As I continue these lists, this one might seem far too broad to be a category on its own. After all, pretty much every time I go outside – every block, every neighborhood, is a new sight to see. That building, this park, that street mural – a feast for the senses, and all noteworthy. But if I narrow it down, there are still a handful of specific spots I need to make it out to, the kind of spots I’ll want to be able to say one day that I’ve seen.
Staten Island Ferry – though it’s a daily ritual for some people, a commute not unlike your drive to work, this industrial form of transportation is said to boast some of the best skyline views of the city, and for free to boot. Give me a sunny afternoon this summer without anywhere in particular to be, and maybe I’ll ride it there and back again.
Coney Island/Brighton Beach – Turns out, I can head to the subway station two blocks from my apartment, jump on a Q train, ride it to the last stop and find myself at one of the kitschiest, All-American spots of them all: Coney Island. Though it got hit hard in Hurricane Sandy (hit worse than this midwesterner ever realized), there’s a boardwalk to wander, hot dogs to nosh and people watching to rival Union Square on a Saturday night (especially for the Mermaid Parade).
Roosevelt Island (via aerial tram) – between Manhattan and Queens, there’s a sliver of land 800 feet wide that’s been used as a hospital, a prison and, as with the rest of every vacant piece of this land in this city, condos. Accessed by a special tram that flies you in from above (at the cost of a metro card swipe!), the Island has parks and historical spots enough to fill a charmed Sunday afternoon.
Governor’s Island – at the southern end of Manhattan, there’s an even smaller island that’s probably best known for the music festival it hosts every June. While that’s not exactly my scene, I would still totally be up for heading out there one weekend for a look-see. Though according to the website, that’ll have to be sometime after May, when the parks on the island re-open.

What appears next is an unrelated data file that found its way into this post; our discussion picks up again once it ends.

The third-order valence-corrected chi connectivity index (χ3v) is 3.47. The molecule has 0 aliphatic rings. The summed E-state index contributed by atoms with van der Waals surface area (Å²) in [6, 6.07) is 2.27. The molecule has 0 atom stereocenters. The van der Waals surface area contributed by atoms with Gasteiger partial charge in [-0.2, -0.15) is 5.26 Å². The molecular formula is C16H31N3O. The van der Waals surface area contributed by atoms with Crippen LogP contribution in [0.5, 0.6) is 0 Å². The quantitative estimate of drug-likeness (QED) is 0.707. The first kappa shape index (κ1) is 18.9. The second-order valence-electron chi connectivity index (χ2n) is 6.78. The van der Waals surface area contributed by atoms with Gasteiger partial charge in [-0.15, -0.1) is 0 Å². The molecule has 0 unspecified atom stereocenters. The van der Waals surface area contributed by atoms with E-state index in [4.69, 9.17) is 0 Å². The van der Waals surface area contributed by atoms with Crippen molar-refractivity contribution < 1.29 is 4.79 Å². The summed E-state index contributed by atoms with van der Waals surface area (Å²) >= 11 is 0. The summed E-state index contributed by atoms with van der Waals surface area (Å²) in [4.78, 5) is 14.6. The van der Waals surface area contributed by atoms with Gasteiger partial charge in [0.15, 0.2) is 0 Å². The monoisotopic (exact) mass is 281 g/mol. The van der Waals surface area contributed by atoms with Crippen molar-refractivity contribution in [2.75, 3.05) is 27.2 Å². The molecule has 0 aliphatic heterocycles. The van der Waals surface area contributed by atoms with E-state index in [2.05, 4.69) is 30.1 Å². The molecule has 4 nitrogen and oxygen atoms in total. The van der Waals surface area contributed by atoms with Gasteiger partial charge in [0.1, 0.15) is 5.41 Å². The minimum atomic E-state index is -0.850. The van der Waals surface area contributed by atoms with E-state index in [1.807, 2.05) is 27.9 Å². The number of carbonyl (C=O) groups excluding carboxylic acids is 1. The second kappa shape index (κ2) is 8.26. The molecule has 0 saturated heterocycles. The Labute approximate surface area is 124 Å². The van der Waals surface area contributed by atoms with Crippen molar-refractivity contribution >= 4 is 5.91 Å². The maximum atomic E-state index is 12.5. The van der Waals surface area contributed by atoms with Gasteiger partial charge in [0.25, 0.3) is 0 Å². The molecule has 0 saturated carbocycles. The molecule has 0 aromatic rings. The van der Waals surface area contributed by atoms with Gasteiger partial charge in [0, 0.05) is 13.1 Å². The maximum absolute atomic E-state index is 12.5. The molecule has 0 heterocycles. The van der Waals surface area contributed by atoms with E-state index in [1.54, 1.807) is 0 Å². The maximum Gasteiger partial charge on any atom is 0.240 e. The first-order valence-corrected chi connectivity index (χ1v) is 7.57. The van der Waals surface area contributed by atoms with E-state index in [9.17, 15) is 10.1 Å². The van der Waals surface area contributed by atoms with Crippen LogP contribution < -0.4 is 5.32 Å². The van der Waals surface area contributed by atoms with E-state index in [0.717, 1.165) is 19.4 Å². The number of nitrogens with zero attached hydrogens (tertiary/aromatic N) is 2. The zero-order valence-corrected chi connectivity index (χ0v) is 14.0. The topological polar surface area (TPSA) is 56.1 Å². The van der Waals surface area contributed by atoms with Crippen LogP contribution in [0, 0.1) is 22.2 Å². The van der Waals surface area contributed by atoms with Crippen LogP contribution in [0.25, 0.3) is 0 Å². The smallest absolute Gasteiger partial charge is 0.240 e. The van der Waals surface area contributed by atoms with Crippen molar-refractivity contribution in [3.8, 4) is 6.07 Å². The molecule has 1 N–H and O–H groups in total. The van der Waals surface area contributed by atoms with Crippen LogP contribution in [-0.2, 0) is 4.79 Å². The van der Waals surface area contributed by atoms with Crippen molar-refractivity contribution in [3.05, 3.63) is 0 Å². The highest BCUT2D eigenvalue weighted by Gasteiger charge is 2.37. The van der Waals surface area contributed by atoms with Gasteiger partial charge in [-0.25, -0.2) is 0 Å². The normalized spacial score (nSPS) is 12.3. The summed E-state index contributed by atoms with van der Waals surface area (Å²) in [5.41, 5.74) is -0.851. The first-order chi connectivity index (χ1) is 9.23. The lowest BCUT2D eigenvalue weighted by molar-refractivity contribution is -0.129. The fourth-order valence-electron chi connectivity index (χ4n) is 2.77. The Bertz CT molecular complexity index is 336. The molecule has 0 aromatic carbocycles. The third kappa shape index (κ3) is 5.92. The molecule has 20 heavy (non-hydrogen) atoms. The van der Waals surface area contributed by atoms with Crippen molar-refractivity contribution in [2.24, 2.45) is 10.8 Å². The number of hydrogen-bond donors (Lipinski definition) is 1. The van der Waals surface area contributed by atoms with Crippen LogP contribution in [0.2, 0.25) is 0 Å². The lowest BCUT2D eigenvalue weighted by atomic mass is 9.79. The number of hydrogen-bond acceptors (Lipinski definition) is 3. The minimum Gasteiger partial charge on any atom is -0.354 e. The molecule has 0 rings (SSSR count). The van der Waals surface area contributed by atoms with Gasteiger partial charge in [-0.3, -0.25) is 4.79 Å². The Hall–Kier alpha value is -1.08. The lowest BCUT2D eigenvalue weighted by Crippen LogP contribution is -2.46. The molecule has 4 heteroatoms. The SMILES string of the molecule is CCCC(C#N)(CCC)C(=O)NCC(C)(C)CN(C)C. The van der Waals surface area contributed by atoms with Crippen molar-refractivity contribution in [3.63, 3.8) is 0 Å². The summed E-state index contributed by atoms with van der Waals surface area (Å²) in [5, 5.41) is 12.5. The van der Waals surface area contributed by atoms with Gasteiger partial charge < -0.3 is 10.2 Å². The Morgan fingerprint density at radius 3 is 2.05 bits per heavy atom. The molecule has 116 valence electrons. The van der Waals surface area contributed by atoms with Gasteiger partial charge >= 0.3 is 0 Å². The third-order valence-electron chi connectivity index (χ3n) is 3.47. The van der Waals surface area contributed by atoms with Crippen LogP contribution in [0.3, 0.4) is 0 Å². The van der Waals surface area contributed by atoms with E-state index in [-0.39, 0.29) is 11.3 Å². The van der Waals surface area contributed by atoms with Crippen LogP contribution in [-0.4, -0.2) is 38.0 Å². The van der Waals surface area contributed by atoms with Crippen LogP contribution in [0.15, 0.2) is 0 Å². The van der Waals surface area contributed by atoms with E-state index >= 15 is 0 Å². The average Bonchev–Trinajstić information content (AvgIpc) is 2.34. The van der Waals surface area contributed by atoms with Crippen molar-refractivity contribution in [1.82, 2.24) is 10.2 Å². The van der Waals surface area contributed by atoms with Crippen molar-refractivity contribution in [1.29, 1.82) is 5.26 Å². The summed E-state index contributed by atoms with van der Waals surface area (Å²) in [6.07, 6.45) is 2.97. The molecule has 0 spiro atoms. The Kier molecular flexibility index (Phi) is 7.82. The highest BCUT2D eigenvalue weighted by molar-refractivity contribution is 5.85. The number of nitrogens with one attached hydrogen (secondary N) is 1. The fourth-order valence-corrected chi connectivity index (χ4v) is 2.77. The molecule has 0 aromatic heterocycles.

Empire State Building/Top of the Rock – I’ve technically already done this one half way, having been to the top of the Empire State Building in 2004. But it’d be worth another visit, if only to Instagram the sunset or something. And as Wikipedia says, it’s actually Rockefeller Center that’s got the best skyline views, because from there you can actually see the Empire State Building. Which, you know, you miss when you’re actually standing on it instead. Or whatever.
Wall Street/Financial District – I don’t imagine there’s really much to see or do in the heart of downtown, but it’s not a neighborhood I spend much time in, so it makes this list. There’s the bull, and Zucotti Park where the Occupy movement started (and is maybe still going on? No idea.). And generally speaking is a different vibe from the carriage rides of central park or the hipster shops of the Village, so it’d be worth a stroll one of these days.
Cemetery Tour – not sure where it comes from – I don’t go in for spooky movies or haunted houses, I’m not sure I believe in ghosts and goblins – but I’ve always found cemeteries profoundly interesting. And there are a couple in the vicinity that come recommended for a visit by the living: Green-Wood, in Brooklyn, and Woodlawn, in the Bronx. Might not hit both in one day, but I bet I could find some interesting epitaphs, wandering the grounds and dreaming up the stories behind them.